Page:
• American Express Amex EveryDay Preferred and Business Platinum. $3,711 with your designated airline ($86,508 in annual gas station manufactured spend).


I'm perfectly aware that these cards offer redemption options that can be more lucrative than redeeming points for airfare at privileged rates. In fact, I wrote a whole blog post comparing their transfer partners in each alliance.

I'm further aware that the super-premium $450-annual-fee cards offer benefits like lounge access, airline fee credits, and Global Entry fee reimbursement.

So any readers who are inclined to hash out the value of those benefits are welcome to do so in the comments.

But I am also certain that simply purchasing paid airline tickets is the single most common method of flying domestically for travel hackers and civilians alike, and an analysis of these cards along those lines was overdue.

Earning flexible points at gas stations

Via Doctor of Credit, the Citi ThankYou Premier card is apparently lowering its annual fee and significantly changing its bonus earning categories by including gas stations in its bonused "travel" category, while increasing its earning rate to 3 ThankYou points per dollar spent there.

This is potentially a huge deal: beginning April 19, 2015, Citi, American Express, and Chase will all offer flexible-point-earning credit cards with sub-$100 annual fees, and all three will bonus purchases at gas stations.

Since the ThankYou Premier card is currently issued as a Visa, my expectation is that in-store purchases at 7-Eleven store locations, whether or not they sell gas, will earn points at the accelerated rate.

The Cards

Here are the cards I have in mind:

  • Chase Ink Plus Visa. 2 flexible Ultimate Rewards points per dollar spent at gas stations. $95 annual fee;
  • American Express Amex Everyday Preferred. 2 flexible Membership Rewards points per dollar spent at gas stations, with a 50% bonus during statement cycles you make 30 or more purchases (anywhere) with the card. $95 annual fee;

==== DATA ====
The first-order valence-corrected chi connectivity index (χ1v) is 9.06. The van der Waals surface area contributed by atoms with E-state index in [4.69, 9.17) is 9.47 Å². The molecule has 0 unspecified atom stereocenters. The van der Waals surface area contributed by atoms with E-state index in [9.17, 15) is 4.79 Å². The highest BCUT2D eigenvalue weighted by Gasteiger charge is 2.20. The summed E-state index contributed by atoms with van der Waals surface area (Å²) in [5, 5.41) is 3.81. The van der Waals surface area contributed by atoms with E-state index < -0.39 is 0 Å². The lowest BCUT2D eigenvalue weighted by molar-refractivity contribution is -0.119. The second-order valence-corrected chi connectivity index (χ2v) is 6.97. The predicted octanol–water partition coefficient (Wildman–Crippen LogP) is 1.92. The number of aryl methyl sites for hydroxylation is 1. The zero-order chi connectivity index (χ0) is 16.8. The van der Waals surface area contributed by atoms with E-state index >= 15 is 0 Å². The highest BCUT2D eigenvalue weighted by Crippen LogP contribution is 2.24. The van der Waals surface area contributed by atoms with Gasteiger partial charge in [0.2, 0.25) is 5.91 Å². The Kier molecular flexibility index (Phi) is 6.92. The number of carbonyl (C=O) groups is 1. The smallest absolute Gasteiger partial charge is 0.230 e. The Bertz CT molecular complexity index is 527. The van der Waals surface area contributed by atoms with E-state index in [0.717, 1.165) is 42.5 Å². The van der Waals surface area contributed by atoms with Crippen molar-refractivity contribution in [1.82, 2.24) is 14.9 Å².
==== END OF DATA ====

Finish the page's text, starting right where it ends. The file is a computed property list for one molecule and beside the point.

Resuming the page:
• Citi ThankYou Premier. 3 flexible ThankYou points per dollar spent at gas stations. $95 annual fee starting April 19, 2015. Wait until then to apply in order to maximize your earning during your first cardmember year.


Let me be clear that it makes no sense to carry all three of these cards on an ongoing basis. On the other hand, both the Chase Ink Plus and Citi ThankYou Premier periodically (for example, right now) offer 50,000 point signup bonuses which may entice you to apply. Once you've crossed the hurdle of signing up for the card, you may well decide to incorporate it into your manufactured spending strategy.

Only Chase Ultimate Rewards points are directly redeemable for cash, while all three points currencies can be redeemed for paid, mileage-earning airline tickets. Additionally, Citi ThankYou points can be redeemed for mortgage or student loan "rebate checks" made out to your loan holder. Membership Rewards points can be monetized by redeeming them for American Express gift cards, although you'll have to pay any costs involved in liquidating them.

Since monetizing these points will yield a maximum value of 1 cent per point, you'll probably be best-served earning these flexible currencies with the intention of redeeming them for flights through their airline transfer partners.

With that in mind, I created this chart to incorporate the relevant information about the three cards:


A glance at this chart suggests a few obvious conclusions:

  • All three flexible points currencies have transfer partners in all three airline alliances;
  • Only Ultimate Rewards can be transferred to United or Korean Air;
  • But only ThankYou and Membership Rewards points can be transferred to Air France KLM Flying Blue points.

Which cards, if any, you decide to apply for and use to manufacture spend at gas stations should depend on the redemptions you plan actually plan to make. But Citi's changes to the ThankYou Premier card are a big step towards leveling the playing field between these three cards.

American and US Airways award discounts

As I've mentioned, in January I was approved for both the Citi Platinum Select / AAdvantage World MasterCard and Barclaycard US Airways MasterCard. Having met the minimum spending requirements for both cards, I paid them off and stuck them in a drawer.